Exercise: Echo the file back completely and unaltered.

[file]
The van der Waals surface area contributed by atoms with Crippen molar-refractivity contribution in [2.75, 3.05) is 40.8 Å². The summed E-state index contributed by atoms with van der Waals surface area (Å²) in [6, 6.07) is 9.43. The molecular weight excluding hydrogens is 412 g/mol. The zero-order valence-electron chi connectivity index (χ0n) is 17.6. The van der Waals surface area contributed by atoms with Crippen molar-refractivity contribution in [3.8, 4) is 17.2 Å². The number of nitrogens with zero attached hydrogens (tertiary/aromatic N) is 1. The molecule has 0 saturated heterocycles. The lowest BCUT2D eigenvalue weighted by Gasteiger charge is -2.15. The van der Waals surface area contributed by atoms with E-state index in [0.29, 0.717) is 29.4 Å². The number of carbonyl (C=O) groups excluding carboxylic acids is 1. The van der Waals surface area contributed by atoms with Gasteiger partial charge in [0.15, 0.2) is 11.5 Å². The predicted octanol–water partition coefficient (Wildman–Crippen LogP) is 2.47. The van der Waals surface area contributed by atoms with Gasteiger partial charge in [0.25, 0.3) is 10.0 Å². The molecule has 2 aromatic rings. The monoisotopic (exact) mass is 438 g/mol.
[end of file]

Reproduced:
The van der Waals surface area contributed by atoms with Crippen molar-refractivity contribution in [2.75, 3.05) is 40.8 Å². The summed E-state index contributed by atoms with van der Waals surface area (Å²) in [6, 6.07) is 9.43. The molecular weight excluding hydrogens is 412 g/mol. The zero-order valence-electron chi connectivity index (χ0n) is 17.6. The van der Waals surface area contributed by atoms with Crippen molar-refractivity contribution in [3.8, 4) is 17.2 Å². The number of nitrogens with zero attached hydrogens (tertiary/aromatic N) is 1. The molecule has 0 saturated heterocycles. The lowest BCUT2D eigenvalue weighted by Gasteiger charge is -2.15. The van der Waals surface area contributed by atoms with E-state index in [0.29, 0.717) is 29.4 Å². The number of carbonyl (C=O) groups excluding carboxylic acids is 1. The van der Waals surface area contributed by atoms with Gasteiger partial charge in [0.15, 0.2) is 11.5 Å². The predicted octanol–water partition coefficient (Wildman–Crippen LogP) is 2.47. The van der Waals surface area contributed by atoms with Gasteiger partial charge in [0.25, 0.3) is 10.0 Å². The molecule has 2 aromatic rings. The monoisotopic (exact) mass is 438 g/mol.